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Waste Manag Res. 2012 Jun;30(6):639-42. doi: 10.1177/0734242X12450602. Epub 2012 May 23.

Impact on carbon footprint: a life cycle assessment of disposable versus reusable sharps containers in a large US hospital.

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Grimmond & Associates Ltd, Microbiology Consultants, New Zealand.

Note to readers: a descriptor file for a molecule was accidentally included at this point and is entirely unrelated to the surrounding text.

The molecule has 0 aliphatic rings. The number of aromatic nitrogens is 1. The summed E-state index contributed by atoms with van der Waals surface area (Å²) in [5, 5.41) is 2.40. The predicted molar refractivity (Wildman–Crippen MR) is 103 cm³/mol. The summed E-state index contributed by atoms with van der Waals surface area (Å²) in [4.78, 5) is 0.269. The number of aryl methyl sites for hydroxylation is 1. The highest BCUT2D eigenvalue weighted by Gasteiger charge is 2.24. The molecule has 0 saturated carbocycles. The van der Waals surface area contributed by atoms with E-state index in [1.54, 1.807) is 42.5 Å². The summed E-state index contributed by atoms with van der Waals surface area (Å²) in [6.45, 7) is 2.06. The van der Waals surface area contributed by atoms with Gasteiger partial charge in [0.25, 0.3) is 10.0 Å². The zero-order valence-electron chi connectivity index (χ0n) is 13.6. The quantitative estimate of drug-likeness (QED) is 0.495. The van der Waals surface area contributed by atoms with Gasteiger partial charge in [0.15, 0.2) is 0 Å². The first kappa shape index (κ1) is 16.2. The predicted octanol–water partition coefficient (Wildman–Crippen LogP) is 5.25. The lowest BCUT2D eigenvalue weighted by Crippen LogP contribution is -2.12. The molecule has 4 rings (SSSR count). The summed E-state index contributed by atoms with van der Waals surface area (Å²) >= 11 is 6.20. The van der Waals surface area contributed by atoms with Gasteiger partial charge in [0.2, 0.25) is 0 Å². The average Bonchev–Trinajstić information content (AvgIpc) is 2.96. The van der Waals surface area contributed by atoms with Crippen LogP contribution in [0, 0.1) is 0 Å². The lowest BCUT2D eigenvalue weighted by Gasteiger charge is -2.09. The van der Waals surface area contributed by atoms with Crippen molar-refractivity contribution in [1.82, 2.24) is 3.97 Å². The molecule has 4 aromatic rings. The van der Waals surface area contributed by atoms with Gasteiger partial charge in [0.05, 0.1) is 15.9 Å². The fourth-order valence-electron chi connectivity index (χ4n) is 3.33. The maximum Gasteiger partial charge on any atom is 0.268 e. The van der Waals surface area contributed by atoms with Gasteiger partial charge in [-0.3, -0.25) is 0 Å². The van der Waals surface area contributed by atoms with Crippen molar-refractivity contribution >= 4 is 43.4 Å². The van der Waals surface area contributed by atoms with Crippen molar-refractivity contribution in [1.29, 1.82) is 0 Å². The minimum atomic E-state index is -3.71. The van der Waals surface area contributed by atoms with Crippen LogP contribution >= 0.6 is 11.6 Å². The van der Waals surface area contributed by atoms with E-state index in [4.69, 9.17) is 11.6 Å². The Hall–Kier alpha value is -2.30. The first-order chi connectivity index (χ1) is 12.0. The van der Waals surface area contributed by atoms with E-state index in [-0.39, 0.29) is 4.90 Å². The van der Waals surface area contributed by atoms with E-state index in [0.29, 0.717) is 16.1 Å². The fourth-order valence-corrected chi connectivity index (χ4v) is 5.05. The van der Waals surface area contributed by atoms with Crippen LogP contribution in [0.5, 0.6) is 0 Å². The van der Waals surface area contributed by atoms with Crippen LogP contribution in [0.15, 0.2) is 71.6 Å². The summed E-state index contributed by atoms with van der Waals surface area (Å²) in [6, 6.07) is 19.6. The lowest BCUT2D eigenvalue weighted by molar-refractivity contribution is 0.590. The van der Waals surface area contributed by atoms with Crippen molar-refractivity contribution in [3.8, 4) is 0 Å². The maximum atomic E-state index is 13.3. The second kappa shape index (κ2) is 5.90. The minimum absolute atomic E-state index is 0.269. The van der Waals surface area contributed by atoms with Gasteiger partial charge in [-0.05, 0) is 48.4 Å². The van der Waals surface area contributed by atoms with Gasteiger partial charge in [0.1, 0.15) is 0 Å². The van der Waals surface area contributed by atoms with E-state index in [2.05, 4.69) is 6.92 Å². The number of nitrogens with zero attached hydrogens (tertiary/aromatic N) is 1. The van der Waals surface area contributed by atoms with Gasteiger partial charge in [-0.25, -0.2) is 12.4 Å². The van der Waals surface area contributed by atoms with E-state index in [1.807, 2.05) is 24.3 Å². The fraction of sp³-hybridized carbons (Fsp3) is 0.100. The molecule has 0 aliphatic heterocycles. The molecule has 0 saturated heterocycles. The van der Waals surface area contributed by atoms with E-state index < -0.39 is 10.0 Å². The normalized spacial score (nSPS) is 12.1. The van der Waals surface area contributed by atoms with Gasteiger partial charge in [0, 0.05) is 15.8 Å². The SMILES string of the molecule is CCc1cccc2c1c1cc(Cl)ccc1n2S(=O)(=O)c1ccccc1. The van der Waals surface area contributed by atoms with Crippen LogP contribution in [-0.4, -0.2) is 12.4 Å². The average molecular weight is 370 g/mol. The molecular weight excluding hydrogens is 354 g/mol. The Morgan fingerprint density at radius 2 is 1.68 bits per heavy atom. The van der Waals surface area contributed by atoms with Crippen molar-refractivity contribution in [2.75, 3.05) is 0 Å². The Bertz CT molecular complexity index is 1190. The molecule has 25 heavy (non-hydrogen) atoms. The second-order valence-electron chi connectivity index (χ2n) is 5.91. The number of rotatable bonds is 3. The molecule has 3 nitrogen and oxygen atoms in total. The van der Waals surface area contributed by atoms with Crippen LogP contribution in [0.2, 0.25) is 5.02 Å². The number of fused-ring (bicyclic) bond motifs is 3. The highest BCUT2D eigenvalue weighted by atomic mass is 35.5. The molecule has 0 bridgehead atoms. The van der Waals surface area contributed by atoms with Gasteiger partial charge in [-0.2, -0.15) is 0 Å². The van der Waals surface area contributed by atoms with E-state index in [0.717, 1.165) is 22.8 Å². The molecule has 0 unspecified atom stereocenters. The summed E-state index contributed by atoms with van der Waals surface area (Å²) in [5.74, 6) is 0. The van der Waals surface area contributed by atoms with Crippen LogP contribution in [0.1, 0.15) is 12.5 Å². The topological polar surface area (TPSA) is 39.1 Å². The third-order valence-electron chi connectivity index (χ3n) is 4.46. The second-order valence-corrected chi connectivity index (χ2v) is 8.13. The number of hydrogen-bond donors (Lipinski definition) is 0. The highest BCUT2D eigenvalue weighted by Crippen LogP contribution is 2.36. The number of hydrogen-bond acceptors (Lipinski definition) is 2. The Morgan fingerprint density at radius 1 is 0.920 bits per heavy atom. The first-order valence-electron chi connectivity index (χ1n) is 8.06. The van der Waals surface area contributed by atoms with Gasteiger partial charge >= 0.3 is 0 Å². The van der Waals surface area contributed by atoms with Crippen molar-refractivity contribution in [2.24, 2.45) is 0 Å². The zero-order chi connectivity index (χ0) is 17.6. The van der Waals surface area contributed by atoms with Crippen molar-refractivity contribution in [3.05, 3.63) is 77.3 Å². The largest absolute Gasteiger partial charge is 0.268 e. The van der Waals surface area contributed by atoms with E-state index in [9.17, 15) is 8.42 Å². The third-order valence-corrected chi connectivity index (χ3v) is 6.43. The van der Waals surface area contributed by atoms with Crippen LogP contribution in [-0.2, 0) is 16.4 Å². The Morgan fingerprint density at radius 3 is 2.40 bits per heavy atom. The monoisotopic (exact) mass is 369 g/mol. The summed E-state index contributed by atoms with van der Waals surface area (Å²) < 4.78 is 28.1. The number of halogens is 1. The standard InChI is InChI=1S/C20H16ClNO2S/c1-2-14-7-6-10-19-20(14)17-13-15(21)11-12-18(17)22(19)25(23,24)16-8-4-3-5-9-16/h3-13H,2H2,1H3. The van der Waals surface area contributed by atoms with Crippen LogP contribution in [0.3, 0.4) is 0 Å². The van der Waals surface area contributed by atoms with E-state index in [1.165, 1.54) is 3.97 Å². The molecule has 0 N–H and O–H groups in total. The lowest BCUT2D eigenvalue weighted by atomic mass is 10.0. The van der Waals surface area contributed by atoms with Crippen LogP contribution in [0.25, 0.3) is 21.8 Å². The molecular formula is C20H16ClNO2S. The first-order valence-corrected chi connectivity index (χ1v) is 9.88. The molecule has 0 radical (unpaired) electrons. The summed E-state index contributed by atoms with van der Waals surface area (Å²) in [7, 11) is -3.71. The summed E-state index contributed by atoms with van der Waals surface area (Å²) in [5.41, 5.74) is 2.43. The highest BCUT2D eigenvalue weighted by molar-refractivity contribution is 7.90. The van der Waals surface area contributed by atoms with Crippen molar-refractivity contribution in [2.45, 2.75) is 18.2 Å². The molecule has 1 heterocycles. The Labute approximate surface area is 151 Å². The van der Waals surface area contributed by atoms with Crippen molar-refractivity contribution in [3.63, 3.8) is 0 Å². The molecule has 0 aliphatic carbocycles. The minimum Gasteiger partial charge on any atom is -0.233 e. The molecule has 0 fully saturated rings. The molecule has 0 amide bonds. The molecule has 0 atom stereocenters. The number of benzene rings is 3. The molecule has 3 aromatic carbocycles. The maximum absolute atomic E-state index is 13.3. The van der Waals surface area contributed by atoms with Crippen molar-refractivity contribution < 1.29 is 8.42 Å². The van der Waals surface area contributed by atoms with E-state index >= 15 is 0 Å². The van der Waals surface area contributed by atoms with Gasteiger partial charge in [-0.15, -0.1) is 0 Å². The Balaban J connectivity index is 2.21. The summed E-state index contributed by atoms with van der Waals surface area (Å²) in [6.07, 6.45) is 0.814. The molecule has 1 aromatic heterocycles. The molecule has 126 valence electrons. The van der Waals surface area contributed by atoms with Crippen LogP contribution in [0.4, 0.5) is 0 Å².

Hospitals are striving to reduce their greenhouse gas (GHG) emissions. Targeting supply chain points and replacing disposable with reusable items are among recommendations to achieve this. Annually, US hospitals use 35 million disposable (DSC) or reusable sharps containers (RSC) generating GHG in their manufacture, use, and disposal. Using a life cycle assessment we assessed the global warming potential (GWP) of both systems at a large US hospital which replaced DSC with RSC. GHG emissions (CO(2), CH(4), N(2)O) were calculated in metric tons of CO(2) equivalents (MTCO(2)eq). Primary energy input data was used wherever possible and region-specific conversions used to calculate the GWP of each activity. Unit process GHGs were collated into manufacture, transport, washing, and treatment and disposal. The DSC were not recycled nor had recycled content. Chemotherapy DSC were used in both systems. Emission totals were workload-normalized per 100 occupied beds-yr and rate ratio analyzed using Fisher's test with P ≤0.05 and 95% confidence level. With RSC, the hospital reduced its annual GWP by 127 MTCO(2)eq (-83.5%) and diverted 30.9 tons of plastic and 5.0 tons of cardboard from landfill. Using RSC reduced the number of containers manufactured from 34,396 DSC annually to 1844 RSC in year one only. The study indicates sharps containment GWP in US hospitals totals 100,000 MTCO(2)eq and if RSC were used nationally the figure could fall by 64,000 MTCO(2)eq which, whilst only a fraction of total hospital GWP, is a positive, sustainable step.

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